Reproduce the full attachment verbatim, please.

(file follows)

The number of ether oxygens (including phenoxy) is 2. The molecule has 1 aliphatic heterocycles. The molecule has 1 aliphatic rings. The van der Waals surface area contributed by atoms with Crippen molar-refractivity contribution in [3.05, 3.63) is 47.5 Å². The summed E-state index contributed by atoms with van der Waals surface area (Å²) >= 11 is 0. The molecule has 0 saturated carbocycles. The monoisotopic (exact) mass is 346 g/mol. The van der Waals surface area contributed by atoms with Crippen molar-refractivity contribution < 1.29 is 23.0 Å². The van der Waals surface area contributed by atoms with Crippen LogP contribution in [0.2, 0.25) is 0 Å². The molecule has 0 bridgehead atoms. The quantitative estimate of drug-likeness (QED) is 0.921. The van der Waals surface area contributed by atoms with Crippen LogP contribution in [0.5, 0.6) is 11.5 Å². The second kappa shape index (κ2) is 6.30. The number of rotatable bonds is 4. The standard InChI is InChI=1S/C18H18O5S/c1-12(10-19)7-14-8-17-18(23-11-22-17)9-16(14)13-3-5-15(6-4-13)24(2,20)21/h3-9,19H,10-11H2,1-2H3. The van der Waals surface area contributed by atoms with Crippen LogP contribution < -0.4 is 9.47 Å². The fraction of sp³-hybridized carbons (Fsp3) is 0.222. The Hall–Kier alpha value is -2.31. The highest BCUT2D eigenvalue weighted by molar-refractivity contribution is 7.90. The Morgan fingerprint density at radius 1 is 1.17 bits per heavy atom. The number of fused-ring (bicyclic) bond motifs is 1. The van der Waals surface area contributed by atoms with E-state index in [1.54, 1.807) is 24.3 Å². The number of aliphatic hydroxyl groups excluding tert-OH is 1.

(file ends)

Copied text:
The number of ether oxygens (including phenoxy) is 2. The molecule has 1 aliphatic heterocycles. The molecule has 1 aliphatic rings. The van der Waals surface area contributed by atoms with Crippen molar-refractivity contribution in [3.05, 3.63) is 47.5 Å². The summed E-state index contributed by atoms with van der Waals surface area (Å²) >= 11 is 0. The molecule has 0 saturated carbocycles. The monoisotopic (exact) mass is 346 g/mol. The van der Waals surface area contributed by atoms with Crippen molar-refractivity contribution < 1.29 is 23.0 Å². The van der Waals surface area contributed by atoms with Crippen LogP contribution in [0.2, 0.25) is 0 Å². The molecule has 0 bridgehead atoms. The quantitative estimate of drug-likeness (QED) is 0.921. The van der Waals surface area contributed by atoms with Crippen LogP contribution in [0.5, 0.6) is 11.5 Å². The second kappa shape index (κ2) is 6.30. The number of rotatable bonds is 4. The standard InChI is InChI=1S/C18H18O5S/c1-12(10-19)7-14-8-17-18(23-11-22-17)9-16(14)13-3-5-15(6-4-13)24(2,20)21/h3-9,19H,10-11H2,1-2H3. The van der Waals surface area contributed by atoms with Crippen LogP contribution < -0.4 is 9.47 Å². The fraction of sp³-hybridized carbons (Fsp3) is 0.222. The Hall–Kier alpha value is -2.31. The highest BCUT2D eigenvalue weighted by molar-refractivity contribution is 7.90. The Morgan fingerprint density at radius 1 is 1.17 bits per heavy atom. The number of fused-ring (bicyclic) bond motifs is 1. The van der Waals surface area contributed by atoms with E-state index in [1.54, 1.807) is 24.3 Å². The number of aliphatic hydroxyl groups excluding tert-OH is 1.